Saturday, March 21, 2015

ANZAC Picture Books

ANZAC day is fast approaching so I thought I would share a small selection of picture books with you.

ANZAC Biscuits, by Phil Cummings & Owen Swan

This is the touching story of a little girl named Rachel. Whom along with her mother, bakes biscuits to send to her father whilst he is away at war.

Page by page the stark contrast is bitterly obvious between what the solider is experiencing in comparison to the warm quiet evening Rachel spends indoors.

The reader absolutely experiences the hardship and sacrifice made by the men, women and their families. However the harsher, more gruesome realities of war are left out here. Making this a perfect picture book for younger children.

The ANZAC Puppy, by Peter Millett & Trish Bowles

When a young soldier name Sam finds a puppy being given away he decides to take her to war with him.

This is the fictional story of Sam and Freda's time spent at war, the good, the bad and the ugly. Sam believed that Freda was his good luck charm and that she was most definitely protecting him, ensuring that he made it home safely.

Whilst a slightly longer book it is still most definitely suitable for a younger audience.

Jack's Bugle, by Krista Bell & Belinda Elliott

The story of 19 year old Aidan Jackson, an excellent bugle player, that went to war. It begins with Jack saying farewell to his loved ones, then shows a basic overview of their time spent training in Egypt.

From there the story solemnly moves to ANZAC Cove, Gallipoli.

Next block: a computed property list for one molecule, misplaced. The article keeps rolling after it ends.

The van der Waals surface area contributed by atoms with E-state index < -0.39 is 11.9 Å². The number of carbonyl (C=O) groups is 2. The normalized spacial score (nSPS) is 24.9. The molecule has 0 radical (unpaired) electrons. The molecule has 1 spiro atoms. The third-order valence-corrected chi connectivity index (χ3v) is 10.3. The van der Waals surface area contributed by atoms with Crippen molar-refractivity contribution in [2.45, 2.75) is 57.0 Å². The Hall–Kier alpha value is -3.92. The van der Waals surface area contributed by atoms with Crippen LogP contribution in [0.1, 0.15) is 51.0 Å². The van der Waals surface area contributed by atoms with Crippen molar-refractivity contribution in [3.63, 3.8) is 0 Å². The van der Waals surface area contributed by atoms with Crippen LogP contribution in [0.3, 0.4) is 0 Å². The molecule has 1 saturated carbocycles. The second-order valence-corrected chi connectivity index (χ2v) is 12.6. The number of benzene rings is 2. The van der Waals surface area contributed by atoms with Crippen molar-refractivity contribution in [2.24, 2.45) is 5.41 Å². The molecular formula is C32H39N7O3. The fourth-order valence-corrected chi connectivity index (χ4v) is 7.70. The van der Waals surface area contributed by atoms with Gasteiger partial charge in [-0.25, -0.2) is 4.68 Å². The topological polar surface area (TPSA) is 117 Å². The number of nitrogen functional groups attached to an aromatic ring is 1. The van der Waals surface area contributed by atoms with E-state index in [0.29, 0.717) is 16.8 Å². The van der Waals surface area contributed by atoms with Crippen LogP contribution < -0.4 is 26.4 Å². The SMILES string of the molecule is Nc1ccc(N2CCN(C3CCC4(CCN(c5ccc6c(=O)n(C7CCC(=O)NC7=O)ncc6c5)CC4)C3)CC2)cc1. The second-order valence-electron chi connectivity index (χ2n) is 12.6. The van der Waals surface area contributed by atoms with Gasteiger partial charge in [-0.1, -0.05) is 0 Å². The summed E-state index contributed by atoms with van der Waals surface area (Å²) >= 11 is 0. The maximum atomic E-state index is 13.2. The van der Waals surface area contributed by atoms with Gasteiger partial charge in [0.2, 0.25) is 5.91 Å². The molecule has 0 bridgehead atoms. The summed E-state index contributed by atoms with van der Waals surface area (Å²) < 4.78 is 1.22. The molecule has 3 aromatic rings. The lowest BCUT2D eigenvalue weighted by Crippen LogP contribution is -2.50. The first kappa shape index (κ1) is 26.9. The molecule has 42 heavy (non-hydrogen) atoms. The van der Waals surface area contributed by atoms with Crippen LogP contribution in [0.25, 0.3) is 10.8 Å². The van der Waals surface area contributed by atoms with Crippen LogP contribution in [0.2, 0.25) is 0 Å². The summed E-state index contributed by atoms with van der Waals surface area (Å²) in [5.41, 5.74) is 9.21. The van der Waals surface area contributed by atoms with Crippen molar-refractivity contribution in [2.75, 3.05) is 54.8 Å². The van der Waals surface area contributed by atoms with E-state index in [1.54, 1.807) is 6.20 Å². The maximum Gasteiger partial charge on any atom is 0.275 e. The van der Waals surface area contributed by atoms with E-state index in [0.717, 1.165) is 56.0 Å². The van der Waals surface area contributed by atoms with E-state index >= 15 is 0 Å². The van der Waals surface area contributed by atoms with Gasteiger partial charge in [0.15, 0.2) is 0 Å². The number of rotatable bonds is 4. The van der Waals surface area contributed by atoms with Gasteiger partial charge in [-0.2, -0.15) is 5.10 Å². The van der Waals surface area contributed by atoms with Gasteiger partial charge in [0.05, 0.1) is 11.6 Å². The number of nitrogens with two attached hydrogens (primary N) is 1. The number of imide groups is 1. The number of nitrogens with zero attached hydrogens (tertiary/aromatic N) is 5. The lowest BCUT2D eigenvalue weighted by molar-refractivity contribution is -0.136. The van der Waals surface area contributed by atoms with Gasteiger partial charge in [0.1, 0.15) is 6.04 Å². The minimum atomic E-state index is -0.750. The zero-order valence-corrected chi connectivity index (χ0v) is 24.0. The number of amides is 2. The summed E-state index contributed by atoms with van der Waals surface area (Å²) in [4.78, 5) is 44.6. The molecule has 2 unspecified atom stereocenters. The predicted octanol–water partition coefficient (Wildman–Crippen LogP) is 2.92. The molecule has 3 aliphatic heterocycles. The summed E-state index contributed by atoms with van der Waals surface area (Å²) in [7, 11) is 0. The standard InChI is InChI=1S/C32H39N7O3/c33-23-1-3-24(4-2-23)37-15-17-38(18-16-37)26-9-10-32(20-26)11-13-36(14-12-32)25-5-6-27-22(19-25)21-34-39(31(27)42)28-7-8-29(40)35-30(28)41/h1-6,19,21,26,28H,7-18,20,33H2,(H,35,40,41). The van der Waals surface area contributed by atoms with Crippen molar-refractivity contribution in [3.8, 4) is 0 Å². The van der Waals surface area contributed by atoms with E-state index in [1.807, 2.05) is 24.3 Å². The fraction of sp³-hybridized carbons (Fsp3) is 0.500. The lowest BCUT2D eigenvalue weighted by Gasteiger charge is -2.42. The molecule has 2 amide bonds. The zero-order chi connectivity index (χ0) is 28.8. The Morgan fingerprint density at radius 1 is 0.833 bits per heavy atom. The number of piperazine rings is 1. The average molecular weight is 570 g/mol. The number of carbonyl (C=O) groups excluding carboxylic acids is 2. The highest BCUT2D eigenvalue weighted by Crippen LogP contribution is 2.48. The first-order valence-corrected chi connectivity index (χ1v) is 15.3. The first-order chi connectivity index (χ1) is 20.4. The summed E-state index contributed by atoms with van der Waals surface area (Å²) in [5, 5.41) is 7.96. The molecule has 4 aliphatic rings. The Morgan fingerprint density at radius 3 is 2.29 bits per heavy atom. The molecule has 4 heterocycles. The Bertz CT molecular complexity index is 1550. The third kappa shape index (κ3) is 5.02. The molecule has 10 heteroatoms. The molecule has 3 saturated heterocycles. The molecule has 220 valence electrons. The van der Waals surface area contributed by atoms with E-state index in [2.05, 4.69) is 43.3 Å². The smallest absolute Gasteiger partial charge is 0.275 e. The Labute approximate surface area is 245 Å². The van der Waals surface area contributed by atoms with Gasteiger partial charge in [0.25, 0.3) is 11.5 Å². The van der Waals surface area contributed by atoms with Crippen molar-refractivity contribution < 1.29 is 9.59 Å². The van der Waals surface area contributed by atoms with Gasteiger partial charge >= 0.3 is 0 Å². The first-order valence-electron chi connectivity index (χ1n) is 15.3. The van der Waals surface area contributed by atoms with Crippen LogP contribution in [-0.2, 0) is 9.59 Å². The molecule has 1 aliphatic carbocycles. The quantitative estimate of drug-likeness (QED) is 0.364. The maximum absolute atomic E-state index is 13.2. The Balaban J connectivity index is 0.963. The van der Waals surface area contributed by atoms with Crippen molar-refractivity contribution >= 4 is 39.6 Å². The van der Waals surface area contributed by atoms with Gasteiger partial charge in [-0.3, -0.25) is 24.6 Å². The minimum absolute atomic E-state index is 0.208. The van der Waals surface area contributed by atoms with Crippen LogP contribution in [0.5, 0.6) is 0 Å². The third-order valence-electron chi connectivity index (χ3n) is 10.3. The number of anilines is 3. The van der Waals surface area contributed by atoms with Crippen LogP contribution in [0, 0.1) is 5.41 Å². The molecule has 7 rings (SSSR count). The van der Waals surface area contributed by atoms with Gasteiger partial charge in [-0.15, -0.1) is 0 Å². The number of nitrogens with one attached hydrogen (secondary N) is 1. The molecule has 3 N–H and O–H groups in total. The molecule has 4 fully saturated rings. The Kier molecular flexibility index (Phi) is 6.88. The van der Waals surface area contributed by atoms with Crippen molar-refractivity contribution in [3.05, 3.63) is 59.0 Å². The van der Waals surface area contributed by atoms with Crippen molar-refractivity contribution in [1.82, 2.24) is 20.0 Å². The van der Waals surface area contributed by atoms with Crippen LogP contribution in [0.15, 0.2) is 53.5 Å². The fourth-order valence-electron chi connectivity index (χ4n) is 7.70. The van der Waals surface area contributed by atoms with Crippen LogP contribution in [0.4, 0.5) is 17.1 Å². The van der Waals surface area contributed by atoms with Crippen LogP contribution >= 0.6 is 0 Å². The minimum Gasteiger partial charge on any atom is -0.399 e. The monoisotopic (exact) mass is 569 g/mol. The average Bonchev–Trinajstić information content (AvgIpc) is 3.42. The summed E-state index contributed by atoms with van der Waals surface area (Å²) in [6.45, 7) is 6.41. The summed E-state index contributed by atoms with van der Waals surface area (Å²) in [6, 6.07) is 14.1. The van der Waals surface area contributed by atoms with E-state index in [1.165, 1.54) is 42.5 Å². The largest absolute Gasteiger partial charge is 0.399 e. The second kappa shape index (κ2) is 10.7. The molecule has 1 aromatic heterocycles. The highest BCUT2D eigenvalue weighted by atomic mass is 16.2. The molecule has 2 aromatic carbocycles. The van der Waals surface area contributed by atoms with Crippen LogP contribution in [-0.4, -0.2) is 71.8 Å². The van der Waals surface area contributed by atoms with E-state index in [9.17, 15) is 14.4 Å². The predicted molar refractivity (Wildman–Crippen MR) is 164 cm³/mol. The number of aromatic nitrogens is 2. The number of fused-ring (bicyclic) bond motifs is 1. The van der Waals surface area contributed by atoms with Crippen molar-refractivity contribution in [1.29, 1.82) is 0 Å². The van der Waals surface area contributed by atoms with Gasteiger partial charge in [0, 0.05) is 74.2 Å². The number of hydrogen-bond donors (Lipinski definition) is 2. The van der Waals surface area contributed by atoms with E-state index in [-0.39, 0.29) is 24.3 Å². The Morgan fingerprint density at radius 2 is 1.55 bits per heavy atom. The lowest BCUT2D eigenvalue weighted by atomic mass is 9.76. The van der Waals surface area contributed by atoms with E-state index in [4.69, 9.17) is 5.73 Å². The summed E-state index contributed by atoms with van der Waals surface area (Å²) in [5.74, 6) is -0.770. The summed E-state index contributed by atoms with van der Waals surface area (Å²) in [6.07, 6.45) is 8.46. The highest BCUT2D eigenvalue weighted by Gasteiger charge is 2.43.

Aidan, never returns home from the war but his bugle does and it ends up in the hands of a very unlikely character.

I would recommend this story for a slightly older age group than the earlier two books. It is somewhat longer and talks of the death and despair of Gallipoli.

The Beach They Called Gallipoli, by Jackie French & Bruce Whatley

This is the story of Gallipoli, as seen from the cove, the story of the beach.

French and Whatley worked superbly together to create the gruseome images of the months of bloodshed at Gallipoli.

Written in a journal format, with real photgraphs interspersed between haunting illustrations, this is definitely one for the slightly older child.

I reviewed, Why Are They Marching Daddy, couple of years back. You can see my thoughts and a few of the inside pages by clicking here.

Lest We Forget,

My Other Posts About The ANZAC's

Free Printable Unit For Younger Learners


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